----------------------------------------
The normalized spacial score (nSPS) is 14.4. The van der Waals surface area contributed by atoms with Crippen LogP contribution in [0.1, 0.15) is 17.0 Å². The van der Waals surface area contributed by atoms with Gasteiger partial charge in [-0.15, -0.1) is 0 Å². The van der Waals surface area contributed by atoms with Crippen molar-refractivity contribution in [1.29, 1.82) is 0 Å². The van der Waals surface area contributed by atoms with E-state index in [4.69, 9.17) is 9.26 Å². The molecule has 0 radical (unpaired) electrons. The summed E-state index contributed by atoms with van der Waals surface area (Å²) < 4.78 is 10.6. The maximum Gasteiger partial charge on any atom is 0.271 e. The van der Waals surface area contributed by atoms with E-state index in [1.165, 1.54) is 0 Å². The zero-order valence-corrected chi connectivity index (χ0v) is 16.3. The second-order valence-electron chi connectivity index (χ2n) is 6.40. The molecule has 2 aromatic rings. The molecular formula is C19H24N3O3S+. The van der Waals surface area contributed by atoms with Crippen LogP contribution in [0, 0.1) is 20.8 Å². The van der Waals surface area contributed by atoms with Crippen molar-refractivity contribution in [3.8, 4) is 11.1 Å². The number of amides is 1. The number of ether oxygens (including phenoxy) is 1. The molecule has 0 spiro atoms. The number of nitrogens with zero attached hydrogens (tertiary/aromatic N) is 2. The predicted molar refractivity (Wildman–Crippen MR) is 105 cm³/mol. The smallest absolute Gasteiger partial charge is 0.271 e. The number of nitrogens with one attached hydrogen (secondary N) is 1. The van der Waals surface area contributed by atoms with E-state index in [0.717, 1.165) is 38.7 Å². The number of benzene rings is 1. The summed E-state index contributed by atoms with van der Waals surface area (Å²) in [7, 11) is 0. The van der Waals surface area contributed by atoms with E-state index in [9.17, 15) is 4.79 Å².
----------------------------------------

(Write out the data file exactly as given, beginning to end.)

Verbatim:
The normalized spacial score (nSPS) is 14.4. The van der Waals surface area contributed by atoms with Crippen LogP contribution in [0.1, 0.15) is 17.0 Å². The van der Waals surface area contributed by atoms with Gasteiger partial charge in [-0.15, -0.1) is 0 Å². The van der Waals surface area contributed by atoms with Crippen molar-refractivity contribution in [1.29, 1.82) is 0 Å². The van der Waals surface area contributed by atoms with E-state index in [4.69, 9.17) is 9.26 Å². The molecule has 0 radical (unpaired) electrons. The summed E-state index contributed by atoms with van der Waals surface area (Å²) < 4.78 is 10.6. The maximum Gasteiger partial charge on any atom is 0.271 e. The van der Waals surface area contributed by atoms with E-state index in [1.165, 1.54) is 0 Å². The zero-order valence-corrected chi connectivity index (χ0v) is 16.3. The second-order valence-electron chi connectivity index (χ2n) is 6.40. The molecule has 2 aromatic rings. The molecular formula is C19H24N3O3S+. The van der Waals surface area contributed by atoms with Crippen LogP contribution in [0, 0.1) is 20.8 Å². The van der Waals surface area contributed by atoms with Crippen molar-refractivity contribution in [3.8, 4) is 11.1 Å². The number of amides is 1. The number of ether oxygens (including phenoxy) is 1. The molecule has 0 spiro atoms. The number of nitrogens with zero attached hydrogens (tertiary/aromatic N) is 2. The predicted molar refractivity (Wildman–Crippen MR) is 105 cm³/mol. The smallest absolute Gasteiger partial charge is 0.271 e. The number of nitrogens with one attached hydrogen (secondary N) is 1. The van der Waals surface area contributed by atoms with E-state index in [0.717, 1.165) is 38.7 Å². The number of benzene rings is 1. The summed E-state index contributed by atoms with van der Waals surface area (Å²) in [7, 11) is 0. The van der Waals surface area contributed by atoms with E-state index in [9.17, 15) is 4.79 Å².